"Rain opens up more opportunity. It could be not the most exciting race if it's dry, at least not for us."

Daniel Ricciardo has conceded he does not expect to have a place on the Formula One grid next year following the latest announcements in the paddock.

The Australian will leave McLaren at the end of this season and will be replaced by Oscar Piastri.

An opening on the grid at Alpine, where Ricciardo previously raced while the team was under the Renault mantle, has closed following confirmation of Pierre Gasly's deal – with his place at AlphaTauri being taken by Nyck de Vries.

That leaves only positions at Williams and Haas available for 2023 and Ricciardo believes there could be better options available the following year.

"Yeah, to be honest, the Gasly news I was aware of, I knew they were talking for a while and I knew though they were very interested in Pierre," he told ESPN.

"Let's say I was prepared for that and no surprise, so we were trying to, let's say navigate, our way around that and figure out what was next.

"But I think the reality is now I won't be on the grid in 2023, I think it's now just trying to set up for 2024.

"I think that there could be some better opportunities then so that's really what all this confirms and now where the sights are set."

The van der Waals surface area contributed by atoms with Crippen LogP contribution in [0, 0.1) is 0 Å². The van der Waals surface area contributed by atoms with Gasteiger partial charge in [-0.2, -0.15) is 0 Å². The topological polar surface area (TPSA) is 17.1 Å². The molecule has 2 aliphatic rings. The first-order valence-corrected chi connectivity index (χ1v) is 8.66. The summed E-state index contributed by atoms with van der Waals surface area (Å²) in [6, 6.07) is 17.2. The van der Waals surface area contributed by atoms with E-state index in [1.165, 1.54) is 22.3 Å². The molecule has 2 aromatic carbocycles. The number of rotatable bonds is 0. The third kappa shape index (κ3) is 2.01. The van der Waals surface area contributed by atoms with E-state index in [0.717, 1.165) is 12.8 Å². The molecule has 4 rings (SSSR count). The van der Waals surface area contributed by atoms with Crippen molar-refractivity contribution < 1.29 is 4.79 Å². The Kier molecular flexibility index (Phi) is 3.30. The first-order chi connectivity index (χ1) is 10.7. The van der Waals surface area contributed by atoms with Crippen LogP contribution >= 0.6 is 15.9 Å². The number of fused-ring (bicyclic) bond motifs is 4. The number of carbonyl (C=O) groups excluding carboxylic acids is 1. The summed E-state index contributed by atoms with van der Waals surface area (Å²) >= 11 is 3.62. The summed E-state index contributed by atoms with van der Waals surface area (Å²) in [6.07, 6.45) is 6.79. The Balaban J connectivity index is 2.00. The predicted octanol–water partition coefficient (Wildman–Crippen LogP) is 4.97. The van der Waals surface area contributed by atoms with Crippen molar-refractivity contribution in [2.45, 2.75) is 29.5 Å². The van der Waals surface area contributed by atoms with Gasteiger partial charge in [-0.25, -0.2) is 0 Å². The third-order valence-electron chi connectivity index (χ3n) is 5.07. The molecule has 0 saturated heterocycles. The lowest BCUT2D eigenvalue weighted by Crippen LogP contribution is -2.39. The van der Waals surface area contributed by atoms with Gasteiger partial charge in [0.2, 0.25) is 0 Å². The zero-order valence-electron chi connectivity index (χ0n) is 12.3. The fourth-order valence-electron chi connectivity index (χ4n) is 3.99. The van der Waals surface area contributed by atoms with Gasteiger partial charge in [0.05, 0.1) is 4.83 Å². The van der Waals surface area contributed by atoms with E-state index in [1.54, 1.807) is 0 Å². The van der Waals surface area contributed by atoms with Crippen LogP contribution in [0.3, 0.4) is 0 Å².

Ricciardo has been linked with reserve driver roles for 2023, including at Mercedes, and has previously made it clear he intends to remain in F1 and will not seek an entry into a different motorsport series.

Max Verstappen was reprimanded following a stewards' enquiry after an incident involving Lando Norris, but will remain in pole position for this weekend's Japanese Grand Prix.

The Red Bull driver boosted his chances of wrapping up a second successive world title with four races to spare after claiming his fifth pole of the campaign in Suzuka.

However, Verstappen had to wait for confirmation that he had avoided a grid penalty after stewards reviewed a near-miss between the reigning world champion and McLaren driver Norris during the early stages of Q3.

As both drivers conducted out-laps, Norris rounded 130R to begin a push lap, but was forced onto the grass to avoid a collision after Verstappen suddenly darted to the left under acceleration.